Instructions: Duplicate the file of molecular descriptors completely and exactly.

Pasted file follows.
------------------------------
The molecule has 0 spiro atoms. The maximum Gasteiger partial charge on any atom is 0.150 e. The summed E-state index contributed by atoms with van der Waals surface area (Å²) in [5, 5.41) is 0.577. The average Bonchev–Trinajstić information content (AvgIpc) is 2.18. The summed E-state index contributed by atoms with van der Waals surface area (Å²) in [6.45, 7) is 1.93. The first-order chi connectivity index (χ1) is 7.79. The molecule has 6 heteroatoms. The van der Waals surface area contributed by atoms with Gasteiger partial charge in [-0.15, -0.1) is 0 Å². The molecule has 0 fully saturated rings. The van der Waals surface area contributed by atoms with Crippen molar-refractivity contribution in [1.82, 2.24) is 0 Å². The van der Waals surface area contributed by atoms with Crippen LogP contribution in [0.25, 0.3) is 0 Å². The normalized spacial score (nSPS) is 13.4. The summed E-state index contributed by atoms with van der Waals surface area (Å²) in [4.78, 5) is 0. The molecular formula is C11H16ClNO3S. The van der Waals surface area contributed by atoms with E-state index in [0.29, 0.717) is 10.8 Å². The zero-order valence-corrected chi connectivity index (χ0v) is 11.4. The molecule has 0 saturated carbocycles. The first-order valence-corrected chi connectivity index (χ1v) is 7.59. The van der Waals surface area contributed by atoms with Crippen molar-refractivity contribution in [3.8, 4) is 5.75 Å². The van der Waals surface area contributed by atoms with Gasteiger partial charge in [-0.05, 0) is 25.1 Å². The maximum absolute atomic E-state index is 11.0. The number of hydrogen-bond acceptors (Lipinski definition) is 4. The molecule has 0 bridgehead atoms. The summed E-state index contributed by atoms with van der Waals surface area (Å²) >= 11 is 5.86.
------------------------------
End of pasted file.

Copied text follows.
The molecule has 0 spiro atoms. The maximum Gasteiger partial charge on any atom is 0.150 e. The summed E-state index contributed by atoms with van der Waals surface area (Å²) in [5, 5.41) is 0.577. The average Bonchev–Trinajstić information content (AvgIpc) is 2.18. The summed E-state index contributed by atoms with van der Waals surface area (Å²) in [6.45, 7) is 1.93. The first-order chi connectivity index (χ1) is 7.79. The molecule has 6 heteroatoms. The van der Waals surface area contributed by atoms with Gasteiger partial charge in [-0.15, -0.1) is 0 Å². The molecule has 0 fully saturated rings. The van der Waals surface area contributed by atoms with Crippen molar-refractivity contribution in [1.82, 2.24) is 0 Å². The van der Waals surface area contributed by atoms with Crippen LogP contribution in [0.25, 0.3) is 0 Å². The normalized spacial score (nSPS) is 13.4. The summed E-state index contributed by atoms with van der Waals surface area (Å²) in [4.78, 5) is 0. The molecular formula is C11H16ClNO3S. The van der Waals surface area contributed by atoms with E-state index in [0.29, 0.717) is 10.8 Å². The zero-order valence-corrected chi connectivity index (χ0v) is 11.4. The molecule has 0 saturated carbocycles. The first-order valence-corrected chi connectivity index (χ1v) is 7.59. The van der Waals surface area contributed by atoms with Crippen molar-refractivity contribution in [3.8, 4) is 5.75 Å². The van der Waals surface area contributed by atoms with Gasteiger partial charge in [-0.05, 0) is 25.1 Å². The maximum absolute atomic E-state index is 11.0. The number of hydrogen-bond acceptors (Lipinski definition) is 4. The molecule has 0 bridgehead atoms. The summed E-state index contributed by atoms with van der Waals surface area (Å²) >= 11 is 5.86.